FinCEN Exempts Trusts from Anti-Money Laundering Rules

New proposed rulemaking exempts banks from onerous identity and status requirements of trust beneficiaries and should allow trustee certificates in lieu of full copies of trust instruments

In the wake of the September 11 terrorist attacks, a little known federal agency known as the Financial Crimes Enforcement Network (“FinCEN”) stepped up efforts to prevent money-laundering, in particular as it can be used to finance terrorist activity. FinCEN exercises its authority by imposing obligations on financial institutions to collect information from customers designed to ferret out money-laundering activity. In the last several years, FinCEN has been developing specific rules governing financial institutions’ obligations to collect information from customers who are “entities,” such as corporations, other types of business entities, and, until recently, trusts.

Up until recently, this has caused a great deal of confusion with respect to banks’ obligations to collect information from customers who are opening bank accounts in the name of trustees of trusts such as revocable trusts intended for routine estate planning purposes (for stylistic purposes, the term “banks” is used to describe all types of financial institutions at which individuals typically carry on banking activity). To be on the safe side of the compliance line, banks have routinely required such customers to provide full copies of trust instruments when opening accounts in order to allow the banks to verify the information FinCEN obligated them to collect. This procedure has been objectionable to customers and their estate planning attorneys because trust instruments often contain sensitive information, such as provisions designed to protect a beneficiary’s interest from spendthrift tendencies or divorce concerns. Customers and their attorneys have preferred to provide abstracts of the trust instruments known as trustee certificates. Banks have resisted this practice because it was not clear whether such certificates contained all the information FinCEN required banks to collect. Adding to this tension, in 2012, FinCEN proposed expanded rules that may have required banks to verify the identity and status of all trust beneficiaries, which would have required customers to disclose even more sensitive information, and would have made compliance almost impossible in cases where the full scope of the identity of beneficiaries is not presently known (such as when interests could be divided among people not yet born at a future point in time).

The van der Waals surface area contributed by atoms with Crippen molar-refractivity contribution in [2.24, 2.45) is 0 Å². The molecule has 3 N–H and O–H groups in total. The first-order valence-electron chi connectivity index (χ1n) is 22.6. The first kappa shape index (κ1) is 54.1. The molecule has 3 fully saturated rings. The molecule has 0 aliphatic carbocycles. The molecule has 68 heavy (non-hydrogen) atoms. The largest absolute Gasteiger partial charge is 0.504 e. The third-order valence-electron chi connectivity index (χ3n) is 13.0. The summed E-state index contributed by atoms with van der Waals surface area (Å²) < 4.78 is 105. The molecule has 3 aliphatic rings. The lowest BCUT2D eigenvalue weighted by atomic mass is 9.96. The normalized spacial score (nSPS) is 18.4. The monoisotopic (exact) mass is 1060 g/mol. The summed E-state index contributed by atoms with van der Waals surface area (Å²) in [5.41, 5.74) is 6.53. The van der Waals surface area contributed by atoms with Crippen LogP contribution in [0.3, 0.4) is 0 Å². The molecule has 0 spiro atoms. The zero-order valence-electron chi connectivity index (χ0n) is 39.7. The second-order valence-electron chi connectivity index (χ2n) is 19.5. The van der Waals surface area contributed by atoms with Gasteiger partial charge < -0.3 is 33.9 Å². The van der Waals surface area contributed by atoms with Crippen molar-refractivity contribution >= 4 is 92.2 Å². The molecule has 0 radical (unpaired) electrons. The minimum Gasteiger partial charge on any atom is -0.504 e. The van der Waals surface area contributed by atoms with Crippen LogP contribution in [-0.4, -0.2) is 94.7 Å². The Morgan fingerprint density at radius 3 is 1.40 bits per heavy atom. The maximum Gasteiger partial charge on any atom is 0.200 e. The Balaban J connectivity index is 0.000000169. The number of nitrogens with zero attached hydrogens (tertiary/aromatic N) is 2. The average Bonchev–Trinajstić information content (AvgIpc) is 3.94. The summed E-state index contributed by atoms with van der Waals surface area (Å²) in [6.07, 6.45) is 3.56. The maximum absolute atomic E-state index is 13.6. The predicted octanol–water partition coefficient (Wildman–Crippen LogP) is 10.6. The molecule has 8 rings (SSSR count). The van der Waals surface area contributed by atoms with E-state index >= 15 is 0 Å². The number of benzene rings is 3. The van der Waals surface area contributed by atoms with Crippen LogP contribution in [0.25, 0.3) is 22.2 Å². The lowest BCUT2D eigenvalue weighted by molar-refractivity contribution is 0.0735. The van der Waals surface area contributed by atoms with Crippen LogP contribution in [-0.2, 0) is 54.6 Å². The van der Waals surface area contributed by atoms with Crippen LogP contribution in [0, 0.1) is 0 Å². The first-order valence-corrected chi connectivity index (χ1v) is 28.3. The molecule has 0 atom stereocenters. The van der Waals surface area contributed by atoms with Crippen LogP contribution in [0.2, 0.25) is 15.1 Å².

In a somewhat surprising move, FinCEN has now issued further proposed rulemaking that would exempt most trusts from the expanded anti-money laundering rules previously proposed in 2012. You can read the full proposed rulemaking here, and can find the specific discussion about trusts at page 34. This move is especially surprising in light of the fact that the proposed rulemaking generally increases banks’ information collection obligations with respect to other entity customers such as corporations and other business entities.

The new proposed rulemaking would exempt banks from having to delve into the identity and status of trust beneficiaries (the new burden contained in the 2012 proposed rules). However, it appears that banks will still be obligated to collect information regarding the identity and status of trustees of trusts, and other basic information concerning trusts. Hopefully, banks will take the relaxed approach presented by the new proposed rules as a signal that they may rely on trustee certificates for the purpose of collecting this information. But, the rules are still proposed (as opposed to final), and we will now enter a new phase of customers testing banks’ policies. Many estate planning attorneys will be advising clients to present trustee certificates in lieu of full copies of trust instruments, and time will tell how banks will respond to this.

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